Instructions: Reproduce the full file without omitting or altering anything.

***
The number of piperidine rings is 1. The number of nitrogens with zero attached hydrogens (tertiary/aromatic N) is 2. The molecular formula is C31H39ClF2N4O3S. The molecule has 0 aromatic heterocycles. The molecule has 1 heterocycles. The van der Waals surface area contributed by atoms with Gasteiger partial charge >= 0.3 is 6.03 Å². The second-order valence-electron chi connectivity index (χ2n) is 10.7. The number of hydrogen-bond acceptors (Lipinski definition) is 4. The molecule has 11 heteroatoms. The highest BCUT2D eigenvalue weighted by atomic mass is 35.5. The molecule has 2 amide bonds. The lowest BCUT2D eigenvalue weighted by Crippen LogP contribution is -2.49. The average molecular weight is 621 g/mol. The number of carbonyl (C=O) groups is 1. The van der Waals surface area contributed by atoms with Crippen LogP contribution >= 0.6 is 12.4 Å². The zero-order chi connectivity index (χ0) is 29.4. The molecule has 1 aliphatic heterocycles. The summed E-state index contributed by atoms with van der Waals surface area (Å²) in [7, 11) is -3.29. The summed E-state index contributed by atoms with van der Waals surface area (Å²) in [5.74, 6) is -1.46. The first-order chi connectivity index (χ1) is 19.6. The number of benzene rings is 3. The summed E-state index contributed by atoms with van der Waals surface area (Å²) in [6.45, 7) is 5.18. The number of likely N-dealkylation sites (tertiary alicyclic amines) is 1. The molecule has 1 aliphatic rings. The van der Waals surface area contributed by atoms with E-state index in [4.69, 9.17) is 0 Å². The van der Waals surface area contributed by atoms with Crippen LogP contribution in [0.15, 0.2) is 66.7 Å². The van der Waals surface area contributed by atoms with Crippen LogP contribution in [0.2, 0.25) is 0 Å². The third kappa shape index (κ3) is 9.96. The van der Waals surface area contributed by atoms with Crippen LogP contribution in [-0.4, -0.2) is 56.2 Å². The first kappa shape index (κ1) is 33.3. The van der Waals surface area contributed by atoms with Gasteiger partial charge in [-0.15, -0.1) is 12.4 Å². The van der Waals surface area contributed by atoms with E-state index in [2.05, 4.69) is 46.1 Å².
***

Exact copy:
The number of piperidine rings is 1. The number of nitrogens with zero attached hydrogens (tertiary/aromatic N) is 2. The molecular formula is C31H39ClF2N4O3S. The molecule has 0 aromatic heterocycles. The molecule has 1 heterocycles. The van der Waals surface area contributed by atoms with Gasteiger partial charge >= 0.3 is 6.03 Å². The second-order valence-electron chi connectivity index (χ2n) is 10.7. The number of hydrogen-bond acceptors (Lipinski definition) is 4. The molecule has 11 heteroatoms. The highest BCUT2D eigenvalue weighted by atomic mass is 35.5. The molecule has 2 amide bonds. The lowest BCUT2D eigenvalue weighted by Crippen LogP contribution is -2.49. The average molecular weight is 621 g/mol. The number of carbonyl (C=O) groups is 1. The van der Waals surface area contributed by atoms with Crippen LogP contribution >= 0.6 is 12.4 Å². The zero-order chi connectivity index (χ0) is 29.4. The molecule has 1 aliphatic heterocycles. The summed E-state index contributed by atoms with van der Waals surface area (Å²) in [7, 11) is -3.29. The summed E-state index contributed by atoms with van der Waals surface area (Å²) in [5.74, 6) is -1.46. The first-order chi connectivity index (χ1) is 19.6. The number of benzene rings is 3. The summed E-state index contributed by atoms with van der Waals surface area (Å²) in [6.45, 7) is 5.18. The number of likely N-dealkylation sites (tertiary alicyclic amines) is 1. The molecule has 1 aliphatic rings. The van der Waals surface area contributed by atoms with E-state index in [4.69, 9.17) is 0 Å². The van der Waals surface area contributed by atoms with Crippen LogP contribution in [0.15, 0.2) is 66.7 Å². The van der Waals surface area contributed by atoms with Crippen LogP contribution in [0.2, 0.25) is 0 Å². The third kappa shape index (κ3) is 9.96. The van der Waals surface area contributed by atoms with Crippen LogP contribution in [-0.4, -0.2) is 56.2 Å². The first kappa shape index (κ1) is 33.3. The van der Waals surface area contributed by atoms with Gasteiger partial charge in [-0.15, -0.1) is 12.4 Å². The van der Waals surface area contributed by atoms with E-state index in [2.05, 4.69) is 46.1 Å².